Ian Friel is a historian, writer and consultant with an international reputation in the field of maritime history

With a lifetime’s enthusiasm for history and archaeology, Ian is committed to helping people appreciate how important it is to understand the past as a way of understanding the world. He has many years of research and writing experience, and a specialist knowledge of maritime history that ranges from the Middle Ages to modern times.

Ian also has experience at all levels of the museum profession, from national to local museums, and from researcher to curator and manager. He has worked successfully as a museum consultant since 2007, playing an important role as an interpretation specialist and researcher for projects in London, Southampton, Portsmouth, West Sussex, the Lake District and Poole. He has been involved in successful HLF project bids for over £13.5 million of museum development funding.

Ian works in a range of areas

as a museum and heritage interpretation consultant

as an historical consultant in medieval, Tudor and maritime history

as a speaker or guided tour lecturer for a wide range of historical topics

as a house historian, researching and writing house, property and building histories

as a general historical consultant for print, radio, TV and film projects

News

At the end of August 2020, Pen & Sword published the first of two new books written by Ian, Britain and the Ocean Road – Shipwrecks and People 1297-1825. Based on firsthand research, the books use the stories of various shipwrecks as waypoints in an exploration of Britain’s complex maritime history, and how it impacted the world. The second book, Breaking Seas, Broken Ships – People, Shipwrecks and Britain 1854-2007, is due out in 2021.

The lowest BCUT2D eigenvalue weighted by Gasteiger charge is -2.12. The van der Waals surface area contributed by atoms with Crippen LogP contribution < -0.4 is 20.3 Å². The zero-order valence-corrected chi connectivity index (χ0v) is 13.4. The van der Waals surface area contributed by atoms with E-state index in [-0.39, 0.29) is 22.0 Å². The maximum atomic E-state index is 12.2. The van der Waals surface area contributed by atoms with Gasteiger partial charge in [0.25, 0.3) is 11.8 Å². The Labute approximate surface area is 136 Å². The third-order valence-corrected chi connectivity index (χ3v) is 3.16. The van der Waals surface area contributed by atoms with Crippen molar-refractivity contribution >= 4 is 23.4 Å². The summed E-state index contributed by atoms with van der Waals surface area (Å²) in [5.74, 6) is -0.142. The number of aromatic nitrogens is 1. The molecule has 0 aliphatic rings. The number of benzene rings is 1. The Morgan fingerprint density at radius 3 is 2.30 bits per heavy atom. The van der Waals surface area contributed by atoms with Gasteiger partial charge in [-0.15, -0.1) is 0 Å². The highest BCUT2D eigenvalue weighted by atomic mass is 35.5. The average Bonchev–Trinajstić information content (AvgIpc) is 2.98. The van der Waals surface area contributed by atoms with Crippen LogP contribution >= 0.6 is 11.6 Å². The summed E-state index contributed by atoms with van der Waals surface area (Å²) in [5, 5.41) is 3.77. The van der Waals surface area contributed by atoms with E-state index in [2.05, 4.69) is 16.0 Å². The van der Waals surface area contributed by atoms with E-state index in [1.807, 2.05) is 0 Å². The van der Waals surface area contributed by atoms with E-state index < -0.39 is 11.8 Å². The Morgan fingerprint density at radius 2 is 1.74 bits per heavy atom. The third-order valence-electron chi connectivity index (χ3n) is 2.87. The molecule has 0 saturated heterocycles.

In early 2020 Ian undertook a research project for the Sussex Inshore Fisheries and Conservation Authority, looking into the long and fascinating history of the oyster fishery in Chichester Harbour. His report, entitled ‘Real Natives’, can be downloaded at: https://secure.toolkitfiles.co.uk/clients/34087/sitedata/files/Research/Oyster-History-Ian-Friel.pdf

Hoakes Island – A Fiendish Puzzle Adventure: in 2018 Ian created the story for this children’s puzzle and adventure book, devised and illustrated by his daughter, the illustrator Helen Friel (https://www.helenfriel.com), for Laurence King Publishing. Find out more at: https://www.laurenceking.com/product/hoakes-island. Helen and Ian are currently at work on another children’s book project for LKP, due for publication in 2021.

Ian’s research identified the 17th-century Swash Channel Wreck as the Fame of Hoorn in the Netherlands, lost off Poole in February 1631. See: https://ianfrielhistorian.wordpress.com/2017/03/23/lost-property-identifying-the-seventeenth-century-swash-channel-wreck/ and http://www.bbc.co.uk/news/uk-england-dorset-39353551

Agent representation: Ian’s writing is now represented by Donald Winchester of Watson, Little Ltd (http://www.watsonlittle.com/agent/donald-winchester/).

Recent blogs

LOST PROPERTY: IDENTIFYING THE SEVENTEENTH-CENTURY SWASH CHANNEL WRECK

By | Local history, Maritime archaeology, Maritime history, Shipwreck history | No Comments

This article was originally published on my WordPress blog – March, 2017. A photomosaic of the Fame wrecksite. (C) Bournemouth University The Swash Channel leads to the main entrance of Poole Harbour in Dorset, and this is where the Swash Channel Wreck lies. The original name of the ship has been lost…

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